But the survey was not representative, with 3 million of the 4.6 million votes coming from Germany. This led to diplomats from smaller EU countries complaining behind closed doors that the European Commission wanted to impose German will on the other states through sheer populism.

That's great, but some member states want to keep daylight saving time. Won't that be fun.

Chicago's sinking, but don't worry

Wherever a landmass had several kilometers of ice on top, it deformed. Glaciers covered much of North America only 10,000 years ago. Since they retreated (incidentally forming the Great Lakes and creating just about all the topography in Northern Illinois), the Earth's crust has popped back like a waterbed.

Not quickly, however.

But in the last century, Chicago has dropped about 10 cm while areas of Canada have popped up about the same amount:

In the northern United States and Canada, areas that once were depressed under the tremendous weight of a massive ice sheet are springing back up while others are sinking. The Chicago area and parts of southern Lake Michigan, where glaciers disappeared 10,000 years ago, are sinking about 10 to 20 cm each century.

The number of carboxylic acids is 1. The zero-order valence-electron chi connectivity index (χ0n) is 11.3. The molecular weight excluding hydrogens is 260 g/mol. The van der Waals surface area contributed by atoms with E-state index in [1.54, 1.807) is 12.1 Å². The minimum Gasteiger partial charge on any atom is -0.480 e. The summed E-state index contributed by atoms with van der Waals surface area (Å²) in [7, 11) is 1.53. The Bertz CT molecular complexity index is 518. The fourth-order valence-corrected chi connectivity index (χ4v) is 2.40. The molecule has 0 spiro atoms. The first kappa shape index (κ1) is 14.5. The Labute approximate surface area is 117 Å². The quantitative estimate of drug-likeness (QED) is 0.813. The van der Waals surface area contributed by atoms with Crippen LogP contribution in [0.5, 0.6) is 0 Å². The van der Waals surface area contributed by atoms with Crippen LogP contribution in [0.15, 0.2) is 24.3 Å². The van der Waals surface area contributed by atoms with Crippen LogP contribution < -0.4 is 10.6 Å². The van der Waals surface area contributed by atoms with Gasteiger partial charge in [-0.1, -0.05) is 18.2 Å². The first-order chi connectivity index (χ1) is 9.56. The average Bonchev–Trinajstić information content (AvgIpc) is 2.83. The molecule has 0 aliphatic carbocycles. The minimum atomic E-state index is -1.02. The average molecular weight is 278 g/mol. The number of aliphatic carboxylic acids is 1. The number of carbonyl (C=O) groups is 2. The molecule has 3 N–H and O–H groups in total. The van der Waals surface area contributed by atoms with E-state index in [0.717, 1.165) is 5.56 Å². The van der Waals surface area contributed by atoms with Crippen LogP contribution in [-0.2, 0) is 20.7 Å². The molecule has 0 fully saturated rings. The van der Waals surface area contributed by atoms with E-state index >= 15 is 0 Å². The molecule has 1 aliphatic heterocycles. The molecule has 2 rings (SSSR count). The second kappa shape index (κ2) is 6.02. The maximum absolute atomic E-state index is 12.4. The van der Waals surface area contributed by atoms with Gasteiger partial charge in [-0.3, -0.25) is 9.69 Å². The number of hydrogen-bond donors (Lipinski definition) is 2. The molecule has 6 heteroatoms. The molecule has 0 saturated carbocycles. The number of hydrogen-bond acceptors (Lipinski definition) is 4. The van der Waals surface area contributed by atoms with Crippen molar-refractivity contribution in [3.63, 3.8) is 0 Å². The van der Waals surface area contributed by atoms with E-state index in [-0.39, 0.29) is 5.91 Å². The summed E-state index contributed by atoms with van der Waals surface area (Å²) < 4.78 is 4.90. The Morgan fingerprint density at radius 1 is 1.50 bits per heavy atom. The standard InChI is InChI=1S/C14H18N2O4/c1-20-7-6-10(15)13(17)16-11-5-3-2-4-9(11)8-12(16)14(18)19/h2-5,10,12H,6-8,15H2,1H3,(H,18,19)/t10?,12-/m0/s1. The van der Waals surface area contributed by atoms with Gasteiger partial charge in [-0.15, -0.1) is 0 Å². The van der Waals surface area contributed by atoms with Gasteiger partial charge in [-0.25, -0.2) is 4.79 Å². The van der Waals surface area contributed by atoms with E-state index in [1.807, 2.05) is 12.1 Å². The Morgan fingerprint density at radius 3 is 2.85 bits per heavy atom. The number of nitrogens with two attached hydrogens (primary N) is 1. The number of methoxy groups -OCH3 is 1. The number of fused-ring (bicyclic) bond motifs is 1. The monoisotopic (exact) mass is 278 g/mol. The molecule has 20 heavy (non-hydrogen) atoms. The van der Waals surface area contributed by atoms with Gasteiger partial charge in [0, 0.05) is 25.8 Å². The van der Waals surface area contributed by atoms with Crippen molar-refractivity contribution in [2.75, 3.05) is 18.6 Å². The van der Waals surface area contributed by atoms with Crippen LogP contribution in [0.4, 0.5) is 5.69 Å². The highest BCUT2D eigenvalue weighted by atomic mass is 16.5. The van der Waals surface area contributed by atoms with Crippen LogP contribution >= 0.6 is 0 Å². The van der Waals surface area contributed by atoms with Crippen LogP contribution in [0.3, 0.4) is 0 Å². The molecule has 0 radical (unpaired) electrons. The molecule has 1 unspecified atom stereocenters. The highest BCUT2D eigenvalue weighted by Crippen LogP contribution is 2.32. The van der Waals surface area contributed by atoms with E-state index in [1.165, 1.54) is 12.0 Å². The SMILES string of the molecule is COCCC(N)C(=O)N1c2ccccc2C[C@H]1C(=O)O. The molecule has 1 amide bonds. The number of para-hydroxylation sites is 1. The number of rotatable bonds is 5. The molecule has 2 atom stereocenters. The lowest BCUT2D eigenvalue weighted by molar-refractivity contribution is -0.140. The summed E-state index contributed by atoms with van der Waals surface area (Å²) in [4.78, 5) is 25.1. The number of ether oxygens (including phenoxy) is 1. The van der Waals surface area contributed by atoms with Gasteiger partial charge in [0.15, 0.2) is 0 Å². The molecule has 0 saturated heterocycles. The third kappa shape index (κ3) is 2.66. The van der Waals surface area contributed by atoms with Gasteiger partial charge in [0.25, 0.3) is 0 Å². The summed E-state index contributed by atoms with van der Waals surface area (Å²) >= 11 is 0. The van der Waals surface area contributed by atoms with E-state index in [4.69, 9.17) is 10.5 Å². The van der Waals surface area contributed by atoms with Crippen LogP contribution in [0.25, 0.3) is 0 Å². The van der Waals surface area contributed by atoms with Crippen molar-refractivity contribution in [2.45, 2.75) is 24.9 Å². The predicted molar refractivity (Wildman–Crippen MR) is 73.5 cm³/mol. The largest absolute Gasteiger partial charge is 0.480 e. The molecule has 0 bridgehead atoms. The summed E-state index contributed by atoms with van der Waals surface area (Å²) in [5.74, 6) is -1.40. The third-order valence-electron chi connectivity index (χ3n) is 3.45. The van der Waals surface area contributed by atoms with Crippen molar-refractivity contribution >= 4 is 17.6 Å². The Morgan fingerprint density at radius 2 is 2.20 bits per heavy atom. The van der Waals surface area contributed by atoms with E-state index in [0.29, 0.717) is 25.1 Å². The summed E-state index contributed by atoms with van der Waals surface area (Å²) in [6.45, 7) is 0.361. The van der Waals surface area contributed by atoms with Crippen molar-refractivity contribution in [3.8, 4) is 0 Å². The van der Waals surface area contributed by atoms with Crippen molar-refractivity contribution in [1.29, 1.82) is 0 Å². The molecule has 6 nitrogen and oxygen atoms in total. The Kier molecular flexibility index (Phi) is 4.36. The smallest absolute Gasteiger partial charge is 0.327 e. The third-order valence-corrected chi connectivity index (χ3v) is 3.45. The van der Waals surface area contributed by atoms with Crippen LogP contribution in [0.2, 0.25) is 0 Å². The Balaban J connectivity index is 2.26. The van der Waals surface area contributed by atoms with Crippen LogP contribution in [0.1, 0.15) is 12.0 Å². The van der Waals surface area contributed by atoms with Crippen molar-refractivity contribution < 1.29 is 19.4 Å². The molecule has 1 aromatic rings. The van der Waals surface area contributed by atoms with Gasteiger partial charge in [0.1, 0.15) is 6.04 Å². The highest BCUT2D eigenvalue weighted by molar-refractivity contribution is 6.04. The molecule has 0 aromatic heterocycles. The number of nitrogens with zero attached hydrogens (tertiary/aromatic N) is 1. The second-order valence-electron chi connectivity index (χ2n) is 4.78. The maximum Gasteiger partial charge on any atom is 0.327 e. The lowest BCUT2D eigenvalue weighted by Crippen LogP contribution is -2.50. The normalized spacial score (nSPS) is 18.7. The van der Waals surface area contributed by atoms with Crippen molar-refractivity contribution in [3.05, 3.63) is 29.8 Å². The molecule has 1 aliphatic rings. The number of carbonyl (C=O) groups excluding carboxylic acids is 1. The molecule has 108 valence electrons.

One or 2 millimeters a year might not seem like a lot, but “over a decade that’s a centimeter. Over 50 years, now, you’re talking several inches,” said Daniel Roman, chief geodesist with the National Oceanic and Atmospheric Administration. “It’s a slow process, but it’s a persistent one.”

While Chicago’s dipping is gradual, this dynamic could eventually redefine flood plains and work against household sewer pipes that slope downward to the sewer main.

The same phenomenon has affected the UK as well. Scotland is popping up and England is sinking, as are other pairs of regions similarly glaciated. (Sterling, however, has a long way to go...)

More winning by the administration! Well, the Putin administration, anyway

Paul Krugman points out how President Trump's alternating bluster and surrender over trade has left us "less trusted, less respected, and weaker than we were before:"